Aaron Koffman, a principal at the affordable housing developer Hudson Companies, meanwhile, scoffed at the funds Albany agreed to give to the agency under its annual budget in April. “To be frank, hearing the state Legislature celebrate allocating $200 million to NYCHA when the need is $17 billion and rising — these are the challenges [the agency is] facing,” he said.

Olatoye and Mayor Bill de Blasio had to look to the real estate industry and broader private sector “to help offset some of these challenges,” Koffman noted.

New allies

Peter Hennessy, an executive vice chairman at Cushman, gave a presentation to NYCHA’s top brass in late 2016. The focus was how the agency could save millions by using its office space more efficiently.

About half a year later, NYCHA announced that it would vacate its headquarters at 250 Broadway and move employees to its other office at 90 Church Street — shrinking its footprint by nearly 25 percent to 1 million square feet by the end of 2019. The hope is that the office restructuring will save the agency $26 million a year starting in 2024. “It’s a giant jigsaw puzzle,” Hennessy said.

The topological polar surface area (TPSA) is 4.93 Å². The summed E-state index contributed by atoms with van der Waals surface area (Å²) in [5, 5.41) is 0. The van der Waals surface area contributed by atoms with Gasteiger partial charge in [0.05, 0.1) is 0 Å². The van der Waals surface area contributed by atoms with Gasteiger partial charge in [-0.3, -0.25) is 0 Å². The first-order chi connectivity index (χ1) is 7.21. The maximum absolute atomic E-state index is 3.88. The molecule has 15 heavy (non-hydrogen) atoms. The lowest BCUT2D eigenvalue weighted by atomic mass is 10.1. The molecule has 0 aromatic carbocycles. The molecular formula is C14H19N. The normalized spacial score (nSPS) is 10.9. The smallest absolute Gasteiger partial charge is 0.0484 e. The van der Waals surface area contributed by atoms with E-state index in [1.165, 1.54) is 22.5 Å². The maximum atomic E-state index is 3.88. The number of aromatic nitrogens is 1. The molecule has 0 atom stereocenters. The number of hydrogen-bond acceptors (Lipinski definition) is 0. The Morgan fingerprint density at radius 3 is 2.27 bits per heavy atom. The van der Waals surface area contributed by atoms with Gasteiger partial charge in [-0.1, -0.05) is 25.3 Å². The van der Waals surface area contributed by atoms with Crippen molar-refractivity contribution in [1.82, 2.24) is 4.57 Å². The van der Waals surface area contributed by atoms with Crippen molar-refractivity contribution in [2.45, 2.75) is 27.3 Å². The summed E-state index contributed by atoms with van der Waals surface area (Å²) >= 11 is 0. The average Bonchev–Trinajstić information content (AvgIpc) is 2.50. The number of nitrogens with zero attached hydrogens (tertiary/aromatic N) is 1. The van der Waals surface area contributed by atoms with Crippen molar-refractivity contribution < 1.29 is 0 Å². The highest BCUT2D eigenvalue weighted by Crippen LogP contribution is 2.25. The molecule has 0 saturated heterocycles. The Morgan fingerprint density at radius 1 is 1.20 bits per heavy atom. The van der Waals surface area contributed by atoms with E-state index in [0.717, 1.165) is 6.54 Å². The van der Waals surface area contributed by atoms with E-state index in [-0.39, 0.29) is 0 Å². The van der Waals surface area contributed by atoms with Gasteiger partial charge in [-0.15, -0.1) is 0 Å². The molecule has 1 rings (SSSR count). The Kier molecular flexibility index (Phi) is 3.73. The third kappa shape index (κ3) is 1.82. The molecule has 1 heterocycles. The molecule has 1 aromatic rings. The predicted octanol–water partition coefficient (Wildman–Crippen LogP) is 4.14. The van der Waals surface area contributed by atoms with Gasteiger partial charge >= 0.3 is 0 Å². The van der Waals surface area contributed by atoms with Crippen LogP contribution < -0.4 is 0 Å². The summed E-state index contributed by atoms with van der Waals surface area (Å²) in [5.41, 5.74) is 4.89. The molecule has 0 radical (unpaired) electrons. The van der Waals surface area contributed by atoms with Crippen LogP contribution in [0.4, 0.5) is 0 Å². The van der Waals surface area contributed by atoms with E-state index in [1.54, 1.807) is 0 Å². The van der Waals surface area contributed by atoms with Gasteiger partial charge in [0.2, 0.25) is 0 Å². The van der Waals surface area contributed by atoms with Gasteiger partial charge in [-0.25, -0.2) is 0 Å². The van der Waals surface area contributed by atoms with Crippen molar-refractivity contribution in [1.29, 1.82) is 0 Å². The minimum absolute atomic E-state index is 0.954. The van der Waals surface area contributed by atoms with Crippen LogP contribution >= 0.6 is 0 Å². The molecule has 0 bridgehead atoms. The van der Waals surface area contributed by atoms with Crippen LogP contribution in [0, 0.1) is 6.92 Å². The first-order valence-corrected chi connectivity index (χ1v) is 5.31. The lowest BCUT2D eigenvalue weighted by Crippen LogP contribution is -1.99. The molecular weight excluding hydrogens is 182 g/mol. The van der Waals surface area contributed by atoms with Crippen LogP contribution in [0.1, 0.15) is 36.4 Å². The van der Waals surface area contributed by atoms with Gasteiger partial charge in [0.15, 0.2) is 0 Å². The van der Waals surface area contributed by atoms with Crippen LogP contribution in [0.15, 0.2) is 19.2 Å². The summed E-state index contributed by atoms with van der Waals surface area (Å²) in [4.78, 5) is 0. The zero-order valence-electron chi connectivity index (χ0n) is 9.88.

But the next three years may prove to be a defining time for NYCHA’s broader 10-year plan, dubbed Next Generation. Among the many initiatives, the agency is converting a handful of its properties into Section 8 housing, which grants rental assistance for low- and moderate-income families. To do that, NYCHA has been leasing those buildings to private landlords and developers and helping secure federal rental vouchers for its tenants. The move essentially shifts residents out of publicly owned housing and reduces the agency’s tenant load, which helps lower its overhead.

In June, the agency announced $560 million in public and private investments in the 1,395-unit Ocean Bay housing complex in Far Rockaway, a NYCHA project that MDG Design + Construction and Wavecrest Management will oversee as Section 8 housing going forward. Meanwhile, the agency is looking for sponsors to convert another 1,700 public apartments scattered across Brooklyn and the Bronx.

Olatoye explained that the Section 8 program has been more immune to budget cuts than NYCHA in the past, while private landlords can take out mortgages to pay for capital improvements — something NYCHA is prohibited from doing as a public agency. Hudson’s Koffman pointed to a second benefit: While the agency needs to take care of more than 170,000 apartments, a private landlord has far fewer and can pay more attention to them. “It’s almost like the best kind of micromanagement,” he said.